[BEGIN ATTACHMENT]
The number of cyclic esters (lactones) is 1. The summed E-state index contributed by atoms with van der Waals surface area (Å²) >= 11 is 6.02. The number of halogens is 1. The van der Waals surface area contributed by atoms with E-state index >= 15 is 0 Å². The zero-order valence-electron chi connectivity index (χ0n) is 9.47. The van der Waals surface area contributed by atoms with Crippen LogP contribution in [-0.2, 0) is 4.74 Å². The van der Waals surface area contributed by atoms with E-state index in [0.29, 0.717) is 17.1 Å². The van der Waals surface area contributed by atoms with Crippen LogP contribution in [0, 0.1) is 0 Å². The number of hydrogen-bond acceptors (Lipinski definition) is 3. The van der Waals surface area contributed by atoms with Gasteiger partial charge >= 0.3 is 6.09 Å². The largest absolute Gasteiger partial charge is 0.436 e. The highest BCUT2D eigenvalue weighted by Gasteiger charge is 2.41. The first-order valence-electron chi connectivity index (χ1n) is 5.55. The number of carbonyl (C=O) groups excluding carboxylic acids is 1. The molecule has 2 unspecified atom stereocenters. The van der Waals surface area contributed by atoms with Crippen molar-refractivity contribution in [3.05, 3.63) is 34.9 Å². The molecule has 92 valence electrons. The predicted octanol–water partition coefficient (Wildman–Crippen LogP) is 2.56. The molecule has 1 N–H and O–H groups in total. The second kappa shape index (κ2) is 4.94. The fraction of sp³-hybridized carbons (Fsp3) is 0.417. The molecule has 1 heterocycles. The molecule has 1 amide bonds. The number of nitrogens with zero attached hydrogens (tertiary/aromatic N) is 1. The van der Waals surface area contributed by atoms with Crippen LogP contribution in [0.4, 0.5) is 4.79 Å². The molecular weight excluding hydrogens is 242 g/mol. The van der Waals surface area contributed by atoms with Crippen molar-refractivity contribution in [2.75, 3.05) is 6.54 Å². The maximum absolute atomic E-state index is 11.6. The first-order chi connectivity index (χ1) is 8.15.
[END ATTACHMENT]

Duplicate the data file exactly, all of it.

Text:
The number of cyclic esters (lactones) is 1. The summed E-state index contributed by atoms with van der Waals surface area (Å²) >= 11 is 6.02. The number of halogens is 1. The van der Waals surface area contributed by atoms with E-state index >= 15 is 0 Å². The zero-order valence-electron chi connectivity index (χ0n) is 9.47. The van der Waals surface area contributed by atoms with Crippen LogP contribution in [-0.2, 0) is 4.74 Å². The van der Waals surface area contributed by atoms with E-state index in [0.29, 0.717) is 17.1 Å². The van der Waals surface area contributed by atoms with Crippen LogP contribution in [0, 0.1) is 0 Å². The number of hydrogen-bond acceptors (Lipinski definition) is 3. The van der Waals surface area contributed by atoms with Gasteiger partial charge >= 0.3 is 6.09 Å². The largest absolute Gasteiger partial charge is 0.436 e. The highest BCUT2D eigenvalue weighted by Gasteiger charge is 2.41. The first-order valence-electron chi connectivity index (χ1n) is 5.55. The number of carbonyl (C=O) groups excluding carboxylic acids is 1. The molecule has 2 unspecified atom stereocenters. The van der Waals surface area contributed by atoms with Crippen molar-refractivity contribution in [3.05, 3.63) is 34.9 Å². The molecule has 92 valence electrons. The predicted octanol–water partition coefficient (Wildman–Crippen LogP) is 2.56. The molecule has 1 N–H and O–H groups in total. The second kappa shape index (κ2) is 4.94. The fraction of sp³-hybridized carbons (Fsp3) is 0.417. The molecule has 1 heterocycles. The molecule has 1 amide bonds. The number of nitrogens with zero attached hydrogens (tertiary/aromatic N) is 1. The van der Waals surface area contributed by atoms with Crippen LogP contribution in [0.4, 0.5) is 4.79 Å². The molecular weight excluding hydrogens is 242 g/mol. The van der Waals surface area contributed by atoms with Crippen molar-refractivity contribution in [2.75, 3.05) is 6.54 Å². The maximum absolute atomic E-state index is 11.6. The first-order chi connectivity index (χ1) is 8.15.